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The Same Study Showed Fifty-Nine Percent of Businesses Have Sacrificed Security for Employees’ Flexibility1
Going Mobile Has Increased Our Exposure
It used to be our precious assets were protected behind layers of security: Cash was in a steel safe, customer lists and bank records were in a locked filing cabinet and HR records were behind a locked HR office door.
Of course electronics revolutionized the workplace. Employees then used computers to navigate a digital file system which contained the business’ confidential info. The sensitive documents that were once tangible were now within the network for users to access. The data was protected by passwords and limited permissions. These were useful means when computing devices were stationary and did not leave the physical office. Yes, employees used to report to the office for work and only there and then be granted access to confidential information. It was rare for the data that companies prized to ever leave the premises.
And of course this is no longer true. Because of their convenience, mobile computing devices are part of most working environments. Employees are no longer forced to work on a computer tethered to their office desk. And just as laptops, tablets and phones have given employees freedom, mobile devices have changed the corresponding security landscape, too.
Records Have Left the Building
It’s easy for your organization’s sensitive information to find its way onto your employee’s device. And once there, the data wanders with the device. So your organization’s most valuable assets are where? on a train? at an airport terminal? in the Bahamas? Will a hotel worker snag your employee’s tablet? Or will your employee accidentally drop his cell phone in a dark movie theater?
Sometimes the result of any of these situations is that a criminal ends up with a device that contains your sensitive and confidential information. Electronic devices are second only to cash in being the objects of theft. Many data breaches start with a stolen mobile device.
The reality is we will not be able to prevent the occurrences of loss and theft of mobile devices completely, so here are some tactics to employ to thwart those who illegally try to access your data on lost or stolen devices:
Backup Mobile Devices
Data loss can result from a number of different kinds of incidents like theft, tampering, system failures or accidental deletions. Make sure all files and data are backed up regularly and securely according to an organizational backup policy.
Educate Your Employees
Do your employees know your policies to keep your organization secure? Employee training needs to be regularly reinforced to keep people’s memories and behaviors sharp.
Lock it or Log-Out When Not in Use
An unlocked device is an invitation for trouble. Employees need to be trained to make it a habit to lock a device when it’s not being used.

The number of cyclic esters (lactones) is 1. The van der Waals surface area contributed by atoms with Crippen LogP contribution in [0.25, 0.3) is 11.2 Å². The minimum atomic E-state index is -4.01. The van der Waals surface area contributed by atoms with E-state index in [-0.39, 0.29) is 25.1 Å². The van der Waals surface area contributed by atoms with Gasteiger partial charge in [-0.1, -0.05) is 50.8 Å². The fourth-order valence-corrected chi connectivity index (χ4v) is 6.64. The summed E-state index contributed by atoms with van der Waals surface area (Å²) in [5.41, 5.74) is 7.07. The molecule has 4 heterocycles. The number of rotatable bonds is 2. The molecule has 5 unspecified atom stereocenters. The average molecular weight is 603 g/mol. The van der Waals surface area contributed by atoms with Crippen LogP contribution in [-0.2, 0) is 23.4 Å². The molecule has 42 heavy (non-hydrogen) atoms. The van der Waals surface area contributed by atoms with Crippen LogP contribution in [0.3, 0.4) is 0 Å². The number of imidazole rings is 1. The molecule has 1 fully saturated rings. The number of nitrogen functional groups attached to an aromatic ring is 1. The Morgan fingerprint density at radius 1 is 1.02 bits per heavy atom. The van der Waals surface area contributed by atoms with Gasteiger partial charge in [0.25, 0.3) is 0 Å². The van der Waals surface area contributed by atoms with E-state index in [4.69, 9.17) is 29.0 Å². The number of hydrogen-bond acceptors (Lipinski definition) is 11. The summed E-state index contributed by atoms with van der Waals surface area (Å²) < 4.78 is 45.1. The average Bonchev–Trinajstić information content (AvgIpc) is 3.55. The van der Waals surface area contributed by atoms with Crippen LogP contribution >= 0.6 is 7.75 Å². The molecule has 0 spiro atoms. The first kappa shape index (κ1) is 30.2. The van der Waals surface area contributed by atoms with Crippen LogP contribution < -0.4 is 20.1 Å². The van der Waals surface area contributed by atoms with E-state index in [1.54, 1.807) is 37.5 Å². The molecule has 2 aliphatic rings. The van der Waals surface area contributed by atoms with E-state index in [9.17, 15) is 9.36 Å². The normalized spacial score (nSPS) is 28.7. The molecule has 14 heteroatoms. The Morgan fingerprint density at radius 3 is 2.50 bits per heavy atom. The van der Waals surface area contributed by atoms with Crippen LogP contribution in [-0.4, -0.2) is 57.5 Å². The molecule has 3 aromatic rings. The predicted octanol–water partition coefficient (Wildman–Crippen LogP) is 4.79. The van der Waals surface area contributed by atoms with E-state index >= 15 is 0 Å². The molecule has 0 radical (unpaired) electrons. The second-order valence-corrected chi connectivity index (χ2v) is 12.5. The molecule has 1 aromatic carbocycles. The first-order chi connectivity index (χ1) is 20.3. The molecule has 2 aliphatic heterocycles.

Use MFA (Multi-Factor Authentication)
MFA (that uses at least two forms [a form is like a password, a unique code via an app, a physical card, a fingerprint] to prove a user’s identity) enforces strict control over who logs into systems and applications. Its use guards against unauthorized access of confidential data should an individual credential be compromised.
Device encryption transparently encrypts data on laptops and other mobile devices so its new criminal holder will not be able to access the information stored on it.
Sure, you will have to replace a stolen device, but encryption lets you rest assured your company’s valuable data – the greater asset by far – is unreadable and unusable by an unauthorized person.
Draft a Mobile-Use Policy
Have you been clear about your business’ expectations about how mobile technology should and shouldn’t be used? Can people bring their own devices? If so, how are people informed of acceptable use to safeguard your business’ data on their devices? If they are using devices you’ve provided, is it clear to people not to use the devices for shopping, gaming or social-networking? These activities can create points of exposure to business data on the machine and could introduce malware to the devices.
Have you articulated what constitutes a security incident, instructed how to report an incident and given clear steps to follow if an incident occurs? Creating a Mobile-Use Policy document that describes these rules is always a good idea and often a requirement to achieve certain regulatory compliancies.
Bryley Can Help You Improve the State of Your Mobile Security
Post-lockdowns you may feel you need to get clarity about the state of your organization’s handling of mobile devices. If you would like help progressing with any of these mobile security concepts, Bryley has counselled on data protection planning and implementations since 1987. Please call 978.562.6077 or email ITExperts@Bryley.com.